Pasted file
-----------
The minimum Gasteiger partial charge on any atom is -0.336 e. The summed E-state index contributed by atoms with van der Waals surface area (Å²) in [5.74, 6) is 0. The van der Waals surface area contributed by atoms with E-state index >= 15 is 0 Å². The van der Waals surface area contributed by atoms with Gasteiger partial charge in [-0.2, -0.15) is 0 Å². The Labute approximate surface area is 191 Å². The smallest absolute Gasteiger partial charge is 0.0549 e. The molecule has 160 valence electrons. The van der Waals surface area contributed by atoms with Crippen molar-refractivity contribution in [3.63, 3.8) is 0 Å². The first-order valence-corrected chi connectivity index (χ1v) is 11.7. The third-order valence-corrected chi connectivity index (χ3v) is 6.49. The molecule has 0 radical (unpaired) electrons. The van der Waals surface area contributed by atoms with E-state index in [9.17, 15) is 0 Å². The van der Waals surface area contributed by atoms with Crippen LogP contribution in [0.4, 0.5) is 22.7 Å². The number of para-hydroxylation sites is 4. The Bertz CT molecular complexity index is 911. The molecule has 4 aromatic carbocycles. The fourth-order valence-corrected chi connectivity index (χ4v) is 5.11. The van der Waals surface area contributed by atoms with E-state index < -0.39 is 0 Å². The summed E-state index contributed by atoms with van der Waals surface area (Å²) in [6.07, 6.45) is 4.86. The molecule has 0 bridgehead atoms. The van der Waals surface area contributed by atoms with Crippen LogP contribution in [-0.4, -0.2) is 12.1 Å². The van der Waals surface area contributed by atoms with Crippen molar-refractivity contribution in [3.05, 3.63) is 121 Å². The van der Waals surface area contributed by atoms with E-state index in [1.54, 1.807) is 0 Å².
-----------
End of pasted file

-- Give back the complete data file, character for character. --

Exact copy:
The minimum Gasteiger partial charge on any atom is -0.336 e. The summed E-state index contributed by atoms with van der Waals surface area (Å²) in [5.74, 6) is 0. The van der Waals surface area contributed by atoms with E-state index >= 15 is 0 Å². The van der Waals surface area contributed by atoms with Gasteiger partial charge in [-0.2, -0.15) is 0 Å². The Labute approximate surface area is 191 Å². The smallest absolute Gasteiger partial charge is 0.0549 e. The molecule has 160 valence electrons. The van der Waals surface area contributed by atoms with Crippen molar-refractivity contribution in [3.63, 3.8) is 0 Å². The first-order valence-corrected chi connectivity index (χ1v) is 11.7. The third-order valence-corrected chi connectivity index (χ3v) is 6.49. The molecule has 0 radical (unpaired) electrons. The van der Waals surface area contributed by atoms with E-state index in [9.17, 15) is 0 Å². The van der Waals surface area contributed by atoms with Crippen LogP contribution in [0.4, 0.5) is 22.7 Å². The number of para-hydroxylation sites is 4. The Bertz CT molecular complexity index is 911. The molecule has 4 aromatic carbocycles. The fourth-order valence-corrected chi connectivity index (χ4v) is 5.11. The van der Waals surface area contributed by atoms with E-state index < -0.39 is 0 Å². The summed E-state index contributed by atoms with van der Waals surface area (Å²) in [6.07, 6.45) is 4.86. The molecule has 0 bridgehead atoms. The van der Waals surface area contributed by atoms with Crippen LogP contribution in [-0.4, -0.2) is 12.1 Å². The van der Waals surface area contributed by atoms with Crippen molar-refractivity contribution in [3.05, 3.63) is 121 Å². The van der Waals surface area contributed by atoms with E-state index in [1.54, 1.807) is 0 Å².